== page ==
Advertisement

The Biology of IgE: The Generation of High-Affinity IgE Antibodies

  • Maria A. Curotto de LafailleEmail author
  • Juan J. Lafaille
Chapter

Abstract

B cells can undergo affinity maturation through the process of somatic hypermutation (SHM) followed by selection for high-affinity variants. Affinity maturation occurs in germinal centers (GC) and requires T–B cell cooperation. Extra GC B-cell responses are associated with the production of low-affinity antibodies. B cells producing high-affinity IgE during T-dependent responses are not directly selected in GC but are produced by the sequential switching of GC-selected high-affinity IgG-producing B cells. In contrast, natural low-affinity IgE can be generated without cognate T–B cell interactions in lymphopenic conditions. Low- and high-affinity IgE may differentially affect mast cell survival and degranulation and thus determine whether mast cells contribute to a beneficial or pathogenic environment.

Keywords

Germinal Center Affinity Maturation Sequential Switching Variant Peptide Germline Transcription 
These keywords were added by machine and not by the authors. This process is experimental and the keywords may be updated as the learning algorithm improves.

Notes

Acknowledgments

The Lafaille laboratory is supported by the NIH/NIAID, the National Multiple Sclerosis Society, the Strategic Program for Asthma Research, and the Crohn’s and Colitis Foundation of America.

References

  1. 1.
    K. D. McCoy, N. L. Harris, P. Diener, S. Hatak, B. Odermatt, L. Hangartner, B. M. Senn, B. J. Marsland, M. B. Geuking, H. Hengartner, A. J. Macpherson, R. M. Zinkernagel. Natural IgE production in the absence of MHC Class II cognate help. Immunity 24: 329–339, 2006.CrossRefPubMedGoogle Scholar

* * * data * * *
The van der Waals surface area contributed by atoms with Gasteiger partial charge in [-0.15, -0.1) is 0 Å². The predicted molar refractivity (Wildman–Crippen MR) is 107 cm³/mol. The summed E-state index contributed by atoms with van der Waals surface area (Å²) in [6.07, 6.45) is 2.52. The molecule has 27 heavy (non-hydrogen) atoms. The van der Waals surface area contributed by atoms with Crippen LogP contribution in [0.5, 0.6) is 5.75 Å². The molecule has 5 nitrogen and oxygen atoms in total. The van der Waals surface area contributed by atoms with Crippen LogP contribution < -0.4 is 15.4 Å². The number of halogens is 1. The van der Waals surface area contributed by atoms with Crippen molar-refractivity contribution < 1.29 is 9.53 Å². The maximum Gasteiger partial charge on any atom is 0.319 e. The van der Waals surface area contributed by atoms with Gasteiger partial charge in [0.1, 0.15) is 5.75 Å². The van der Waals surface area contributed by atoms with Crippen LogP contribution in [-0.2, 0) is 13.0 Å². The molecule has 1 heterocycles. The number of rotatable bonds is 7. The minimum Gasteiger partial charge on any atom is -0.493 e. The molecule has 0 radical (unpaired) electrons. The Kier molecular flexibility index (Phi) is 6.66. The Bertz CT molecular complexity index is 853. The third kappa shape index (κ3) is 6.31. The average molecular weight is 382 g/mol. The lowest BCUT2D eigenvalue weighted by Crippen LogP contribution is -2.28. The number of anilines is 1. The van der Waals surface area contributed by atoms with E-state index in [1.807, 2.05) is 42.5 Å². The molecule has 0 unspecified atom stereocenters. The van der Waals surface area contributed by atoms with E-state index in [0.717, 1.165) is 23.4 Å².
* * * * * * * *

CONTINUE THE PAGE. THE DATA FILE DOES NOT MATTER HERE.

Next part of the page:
2. 2.
    M. A. Curotto de Lafaille, S. Muriglan, M. J. Sunshine, Y. Lei, N. Kutchukhidze, G. C. Furtado, A. K. Wensky, D. Olivares-Villagomez, J. J. Lafaille. Hyper immunoglobulin E response in mice with monoclonal populations of B and T lymphocytes. J Exp Med 194: 1349–1359, 2001.CrossRefGoogle Scholar
  3. 3.
    C. Gonzalez-Espinosa, S. Odom, A. Olivera, J. P. Hobson, M. E. Martinez, A. Oliveira-Dos-Santos, L. Barra, S. Spiegel, J. M. Penninger, J. Rivera. Preferential signaling and induction of allergy-promoting lymphokines upon weak stimulation of the high affinity IgE receptor on mast cells. J Exp Med 197: 1453–1465, 2003.CrossRefPubMedGoogle Scholar
  4. 4.
    S. Yamasaki, E. Ishikawa, M. Kohno, T. Saito. The quantity and duration of FcRgamma signals determine mast cell degranulation and survival. Blood 103: 3093–3101, 2004.CrossRefPubMedGoogle Scholar
  5. 5.
    H. C. Oettgen, R. S. Geha. IgE regulation and roles in asthma pathogenesis. J Allergy Clin Immunol 107: 429–440, 2001.CrossRefPubMedGoogle Scholar
  6. 6.
    R. S. Geha, H. H. Jabara, S. R. Brodeur. The regulation of immunoglobulin E class-switch recombination. Nat Rev Immunol 3: 721–732, 2003.CrossRefPubMedGoogle Scholar
  7. 7.
    L. Xu, B. Gorham, S. C. Li, A. Bottaro, F. W. Alt, P. Rothman. Replacement of germ-line epsilon promoter by gene targeting alters control of immunoglobulin heavy chain class switching. Proc Natl Acad Sci USA 90: 3705–3709, 1993.CrossRefPubMedGoogle Scholar
  8. 8.
    L. Xu, P. Rothman. IFN-gamma represses epsilon germline transcription and subsequently down-regulates switch recombination to epsilon. Int Immunol 6: 515–521, 1994.CrossRefPubMedGoogle Scholar
  9. 9.
    M. Sugai, H. Gonda, T. Kusunoki, T. Katakai, Y. Yokota, A. Shimizu. Essential role of Id2 in negative regulation of IgE class switching. Nat Immunol 4: 25–30, 2003.CrossRefPubMedGoogle Scholar
  10. 10.
    J. P. Manis, M. Tian, F. W. Alt. Mechanism and control of class-switch recombination. Trends Immunol 23: 31–39, 2002.CrossRefPubMedGoogle Scholar